into the models whilst also avoiding the exponential increase in computational load and memory requirements
associated with the more commonly used histogram. This tracking framework is embedded in a complete system
for detecting and tracking vehicles. The system first carries out pre-processing to ensure spatially and temporally
aligned visible spectrum and IR data prior to tracking. Vehicle detection in the initial two frames is achieved
by first compensating for camera motion, followed by frame differencing and post-processing (thresholding and
size filtering) to identify vehicle regions. Each vehicle is then described by a bounding box and this is used to
generate a set of spatiograms for each of the available data channels. The detected vehicle is then tracked using
the spatiogram tracker framework. Results of experiments on a variety of UAV data sets indicate the promising
performance of the overall system, even in the presence of significant illumination variation, partial and full
occlusions and significant camera motion and focus change. Results are particularly encouraging given that we
do not periodically re-initialise the detection phase and this points to the robustness of the tracking framework.
The SenseCam is a prototype device from Microsoft that facilitates automatic capture of images of a person's
life by integrating a colour camera, storage media and multiple sensors into a small wearable device. However,
efficient search methods are required to reduce the user's burden of sifting through the thousands of images that
are captured per day. In this paper, we describe experiments using colour spatiogram and block-based cross-correlation
image features in conjunction with accelerometer sensor readings to cluster a day's worth of data into
meaningful events, allowing the user to quickly browse a day's captured images. Two different low-complexity
algorithms are detailed and evaluated for SenseCam image clustering.
In this paper we present the system we have developed for our participation in the annual TRECVid benchmarking activity, specifically the system we have developed, Físchlár-DT, for participation in the interactive search task of TRECVid 2005. Our back-end search engine uses a combination of a text search which operates over the automatic speech recognised text, and an image search which uses low-level image features matched against video keyframes. The two novel aspects of our work are the fact that we are evaluating collaborative, team-based search among groups of users working together, and that we are using a novel touch-sensitive tabletop interface and interaction device known as the DiamondTouch to support this collaborative search. The paper summarises the backend search systems as well as presenting the interface we have developed, in detail.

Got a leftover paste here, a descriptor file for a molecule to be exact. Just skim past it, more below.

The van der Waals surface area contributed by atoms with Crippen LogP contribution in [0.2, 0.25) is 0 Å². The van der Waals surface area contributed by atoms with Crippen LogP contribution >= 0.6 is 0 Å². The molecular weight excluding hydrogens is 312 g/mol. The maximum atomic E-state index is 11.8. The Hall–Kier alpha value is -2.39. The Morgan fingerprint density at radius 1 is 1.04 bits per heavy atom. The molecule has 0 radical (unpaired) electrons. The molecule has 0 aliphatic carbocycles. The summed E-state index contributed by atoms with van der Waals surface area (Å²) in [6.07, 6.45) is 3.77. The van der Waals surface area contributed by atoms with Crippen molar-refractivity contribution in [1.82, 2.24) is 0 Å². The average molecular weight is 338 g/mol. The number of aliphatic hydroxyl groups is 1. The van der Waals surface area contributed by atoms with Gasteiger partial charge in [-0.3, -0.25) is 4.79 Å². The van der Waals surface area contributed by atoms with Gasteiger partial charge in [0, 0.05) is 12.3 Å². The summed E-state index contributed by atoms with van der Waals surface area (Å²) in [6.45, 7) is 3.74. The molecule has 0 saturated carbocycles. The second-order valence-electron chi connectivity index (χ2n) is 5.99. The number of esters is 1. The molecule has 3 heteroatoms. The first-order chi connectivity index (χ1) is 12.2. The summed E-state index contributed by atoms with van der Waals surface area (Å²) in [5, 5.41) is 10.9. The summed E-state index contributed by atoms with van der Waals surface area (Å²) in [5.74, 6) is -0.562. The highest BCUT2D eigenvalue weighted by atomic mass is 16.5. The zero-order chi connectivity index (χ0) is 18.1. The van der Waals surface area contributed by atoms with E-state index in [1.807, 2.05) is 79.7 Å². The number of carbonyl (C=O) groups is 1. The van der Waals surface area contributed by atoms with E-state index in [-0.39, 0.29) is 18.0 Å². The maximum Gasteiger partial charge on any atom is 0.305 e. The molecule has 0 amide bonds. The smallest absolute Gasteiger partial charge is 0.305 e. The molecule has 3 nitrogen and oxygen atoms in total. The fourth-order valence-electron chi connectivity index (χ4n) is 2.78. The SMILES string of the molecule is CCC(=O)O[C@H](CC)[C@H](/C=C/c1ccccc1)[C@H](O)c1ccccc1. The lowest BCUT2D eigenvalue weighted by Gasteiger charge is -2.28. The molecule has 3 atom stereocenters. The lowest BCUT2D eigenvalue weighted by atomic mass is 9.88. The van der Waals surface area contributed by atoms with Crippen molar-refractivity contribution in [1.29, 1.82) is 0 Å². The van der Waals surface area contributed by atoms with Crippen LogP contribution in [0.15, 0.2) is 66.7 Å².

Video retrieval is mostly based on using text from dialogue and this remains the most significant component, despite progress in other aspects. One problem with this is when a searcher wants to locate video based on what is appearing in the video rather than what is being spoken about. Alternatives such as automatically-detected features and image-based keyframe matching can be used, though these still need further improvement in quality.
One other modality for video retrieval is based on segmenting objects from video and allowing endusers to use these as part of querying. This uses similarity between query objects and objects from video, and in theory allows retrieval based on what is actually appearing on-screen. The main hurdles to greater use of this are the overhead of object segmentation on large amounts of video and the issue of whether we can actually achieve effective object-based retrieval.
We describe a system to support object-based video retrieval where a user selects example video objects as part of the query. During a search a user builds up a set of these which are matched against objects previously segmented from a video library. This match is based on MPEG-7 Dominant Colour, Shape Compaction and Texture Browsing descriptors. We use a user-driven semi-automated segmentation process to segment the video archive which is very accurate and is faster than conventional video annotation.
This paper describes the organizational and playback features of Fischlar, a digital video library that allows users o record, browse and watch television programs on- line. Programs that can be watched and recorded are organized by personal recommendations, genre classifications, name and other attributes for access by general television users. Motivations and interactions of users with on-line television libraries are outlined and they are also supported by personalized library access, categorized programs, a combined player browse with content viewing history and content marks. The combined player browser supports a user who watches a program on different occasions in a non-sequential order.